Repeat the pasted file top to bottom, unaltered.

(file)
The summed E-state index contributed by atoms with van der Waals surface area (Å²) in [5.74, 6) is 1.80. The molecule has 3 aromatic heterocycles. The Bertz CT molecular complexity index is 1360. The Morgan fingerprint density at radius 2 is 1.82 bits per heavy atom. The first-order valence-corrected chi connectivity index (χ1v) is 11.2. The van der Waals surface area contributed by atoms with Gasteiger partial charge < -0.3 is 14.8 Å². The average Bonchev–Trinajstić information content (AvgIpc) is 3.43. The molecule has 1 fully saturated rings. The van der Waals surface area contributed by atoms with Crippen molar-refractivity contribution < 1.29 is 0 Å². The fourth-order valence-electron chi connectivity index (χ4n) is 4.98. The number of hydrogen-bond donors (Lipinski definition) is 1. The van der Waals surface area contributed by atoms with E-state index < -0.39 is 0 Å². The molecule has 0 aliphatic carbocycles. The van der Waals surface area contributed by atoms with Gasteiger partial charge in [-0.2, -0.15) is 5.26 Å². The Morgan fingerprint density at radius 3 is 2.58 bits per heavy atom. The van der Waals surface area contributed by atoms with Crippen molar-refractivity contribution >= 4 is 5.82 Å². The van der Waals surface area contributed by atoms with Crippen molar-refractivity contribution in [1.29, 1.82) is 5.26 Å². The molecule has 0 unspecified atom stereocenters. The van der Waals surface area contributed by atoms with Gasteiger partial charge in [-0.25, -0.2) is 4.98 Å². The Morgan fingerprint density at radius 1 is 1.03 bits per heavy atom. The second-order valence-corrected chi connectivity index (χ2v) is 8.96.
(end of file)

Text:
The summed E-state index contributed by atoms with van der Waals surface area (Å²) in [5.74, 6) is 1.80. The molecule has 3 aromatic heterocycles. The Bertz CT molecular complexity index is 1360. The Morgan fingerprint density at radius 2 is 1.82 bits per heavy atom. The first-order valence-corrected chi connectivity index (χ1v) is 11.2. The van der Waals surface area contributed by atoms with Gasteiger partial charge < -0.3 is 14.8 Å². The average Bonchev–Trinajstić information content (AvgIpc) is 3.43. The molecule has 1 fully saturated rings. The van der Waals surface area contributed by atoms with Crippen molar-refractivity contribution < 1.29 is 0 Å². The fourth-order valence-electron chi connectivity index (χ4n) is 4.98. The number of hydrogen-bond donors (Lipinski definition) is 1. The van der Waals surface area contributed by atoms with E-state index < -0.39 is 0 Å². The molecule has 0 aliphatic carbocycles. The van der Waals surface area contributed by atoms with Gasteiger partial charge in [-0.2, -0.15) is 5.26 Å². The Morgan fingerprint density at radius 3 is 2.58 bits per heavy atom. The van der Waals surface area contributed by atoms with Crippen molar-refractivity contribution >= 4 is 5.82 Å². The van der Waals surface area contributed by atoms with Crippen molar-refractivity contribution in [1.29, 1.82) is 5.26 Å². The molecule has 0 unspecified atom stereocenters. The van der Waals surface area contributed by atoms with Gasteiger partial charge in [-0.25, -0.2) is 4.98 Å². The Morgan fingerprint density at radius 1 is 1.03 bits per heavy atom. The second-order valence-corrected chi connectivity index (χ2v) is 8.96.